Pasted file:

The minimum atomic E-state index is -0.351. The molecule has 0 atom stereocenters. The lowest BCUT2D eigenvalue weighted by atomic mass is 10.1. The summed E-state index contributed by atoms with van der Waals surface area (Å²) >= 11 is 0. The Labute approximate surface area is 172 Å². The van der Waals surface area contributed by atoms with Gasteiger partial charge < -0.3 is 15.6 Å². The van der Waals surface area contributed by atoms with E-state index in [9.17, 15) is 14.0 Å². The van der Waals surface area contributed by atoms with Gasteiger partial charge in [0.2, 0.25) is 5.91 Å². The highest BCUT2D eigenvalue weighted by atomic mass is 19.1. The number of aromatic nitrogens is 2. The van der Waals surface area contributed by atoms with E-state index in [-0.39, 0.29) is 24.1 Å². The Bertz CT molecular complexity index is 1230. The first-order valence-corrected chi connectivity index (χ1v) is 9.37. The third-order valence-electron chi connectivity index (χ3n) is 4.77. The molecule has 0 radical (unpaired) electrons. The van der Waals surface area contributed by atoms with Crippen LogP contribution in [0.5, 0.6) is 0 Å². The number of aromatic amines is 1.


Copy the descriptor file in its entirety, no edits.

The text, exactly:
The minimum atomic E-state index is -0.351. The molecule has 0 atom stereocenters. The lowest BCUT2D eigenvalue weighted by atomic mass is 10.1. The summed E-state index contributed by atoms with van der Waals surface area (Å²) >= 11 is 0. The Labute approximate surface area is 172 Å². The van der Waals surface area contributed by atoms with Gasteiger partial charge < -0.3 is 15.6 Å². The van der Waals surface area contributed by atoms with E-state index in [9.17, 15) is 14.0 Å². The van der Waals surface area contributed by atoms with Gasteiger partial charge in [0.2, 0.25) is 5.91 Å². The highest BCUT2D eigenvalue weighted by atomic mass is 19.1. The number of aromatic nitrogens is 2. The van der Waals surface area contributed by atoms with E-state index in [-0.39, 0.29) is 24.1 Å². The Bertz CT molecular complexity index is 1230. The first-order valence-corrected chi connectivity index (χ1v) is 9.37. The third-order valence-electron chi connectivity index (χ3n) is 4.77. The molecule has 0 radical (unpaired) electrons. The van der Waals surface area contributed by atoms with Crippen LogP contribution in [0.5, 0.6) is 0 Å². The number of aromatic amines is 1.